The Professionalism of LinkedIn
LinkedIn may not connect you with the recruiter of your dream job, but Twitter doesn’t guarantee you’ll become BFFs with Mariah Carey, either. What LinkedIn does, however, is give you an online professional profile.
And it’s the rather perverse nature of today’s digital society that makes an online professional presence invaluable; LinkedIn itself can act as your calling card, demonstrating how others endorse you and your work; it can act as your resume; and it can help you to actively find the right job.
The Power of a LinkedIn Profile
Any time you meet someone, you can pretty much guarantee they’ll Google you. Whether they’re prospective employers you’ve interviewed with, people you’ve met in a professional setting (clients, industry alums) or even colleagues, you can bet at some point or another they have Googled you.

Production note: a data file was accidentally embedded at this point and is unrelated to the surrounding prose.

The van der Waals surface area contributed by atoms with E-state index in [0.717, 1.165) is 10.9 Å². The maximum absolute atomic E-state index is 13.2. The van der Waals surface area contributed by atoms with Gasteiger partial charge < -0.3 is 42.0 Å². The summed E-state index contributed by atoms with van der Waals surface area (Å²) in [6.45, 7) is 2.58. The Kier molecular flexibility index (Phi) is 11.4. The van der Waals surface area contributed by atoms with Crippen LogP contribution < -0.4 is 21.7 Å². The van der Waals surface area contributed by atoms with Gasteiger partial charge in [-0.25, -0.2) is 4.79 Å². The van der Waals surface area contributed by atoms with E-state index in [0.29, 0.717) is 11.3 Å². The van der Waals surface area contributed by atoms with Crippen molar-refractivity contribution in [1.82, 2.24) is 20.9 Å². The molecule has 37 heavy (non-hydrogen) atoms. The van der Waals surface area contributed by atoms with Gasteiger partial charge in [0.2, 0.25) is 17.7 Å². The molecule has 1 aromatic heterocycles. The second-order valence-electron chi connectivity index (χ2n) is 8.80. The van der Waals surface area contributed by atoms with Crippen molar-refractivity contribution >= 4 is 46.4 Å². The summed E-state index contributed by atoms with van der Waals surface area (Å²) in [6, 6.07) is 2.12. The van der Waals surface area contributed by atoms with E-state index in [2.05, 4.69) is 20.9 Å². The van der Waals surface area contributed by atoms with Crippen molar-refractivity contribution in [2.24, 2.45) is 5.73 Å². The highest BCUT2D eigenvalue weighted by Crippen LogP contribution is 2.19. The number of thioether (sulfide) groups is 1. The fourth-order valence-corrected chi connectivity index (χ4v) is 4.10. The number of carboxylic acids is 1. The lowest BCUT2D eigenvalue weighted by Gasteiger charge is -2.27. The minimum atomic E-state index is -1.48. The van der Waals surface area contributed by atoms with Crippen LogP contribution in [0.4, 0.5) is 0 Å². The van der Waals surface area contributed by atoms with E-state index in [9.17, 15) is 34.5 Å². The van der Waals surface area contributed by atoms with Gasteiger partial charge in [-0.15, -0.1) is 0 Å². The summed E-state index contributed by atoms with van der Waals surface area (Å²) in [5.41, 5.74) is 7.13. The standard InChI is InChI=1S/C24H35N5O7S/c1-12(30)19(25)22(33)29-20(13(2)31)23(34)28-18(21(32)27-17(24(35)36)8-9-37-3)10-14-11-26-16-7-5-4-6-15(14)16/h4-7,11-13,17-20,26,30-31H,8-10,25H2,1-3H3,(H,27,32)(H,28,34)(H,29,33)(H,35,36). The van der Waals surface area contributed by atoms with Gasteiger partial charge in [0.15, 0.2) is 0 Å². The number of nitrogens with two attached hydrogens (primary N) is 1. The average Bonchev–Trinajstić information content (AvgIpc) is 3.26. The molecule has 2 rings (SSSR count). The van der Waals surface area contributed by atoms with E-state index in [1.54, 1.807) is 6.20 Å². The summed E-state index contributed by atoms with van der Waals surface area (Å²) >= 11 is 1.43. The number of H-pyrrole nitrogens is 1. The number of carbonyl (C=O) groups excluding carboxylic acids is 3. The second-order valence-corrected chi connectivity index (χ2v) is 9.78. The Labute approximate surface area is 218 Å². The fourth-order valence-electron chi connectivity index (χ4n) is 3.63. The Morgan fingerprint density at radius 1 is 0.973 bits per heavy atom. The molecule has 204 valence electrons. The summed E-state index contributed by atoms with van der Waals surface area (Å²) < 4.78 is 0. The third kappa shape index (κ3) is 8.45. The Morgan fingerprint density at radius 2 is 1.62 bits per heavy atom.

What that Google search turns up can totally change the way they interact with you.
I can’t tell you how many times I’ve LinkedIn-stalked a fellow writer only to discover their LinkedIn profile is not so impressive, after all. From this point on the entire dynamic of our relationship has changed immediately; suddenly I feel I’ve got the power.
On the other end of the scale, discovering the meek-mannered, unassuming but otherwise seemingly-unimpressive editor I chatted to with extreme ease is actually a former Vanity Fair staffer or contributor to The New Yorker adds another dimension to our relationship — usually, I’m putty in their hands.
And it’s in this context that, yes, a LinkedIn profile does work. Whether you’re using LinkedIn as a job-hunter or a networker, your LinkedIn profile tells people everything they think they need to know about you.
The old phrase — first impressions are lasting impressions — is out. It’s online impressions that are the lasting impressions.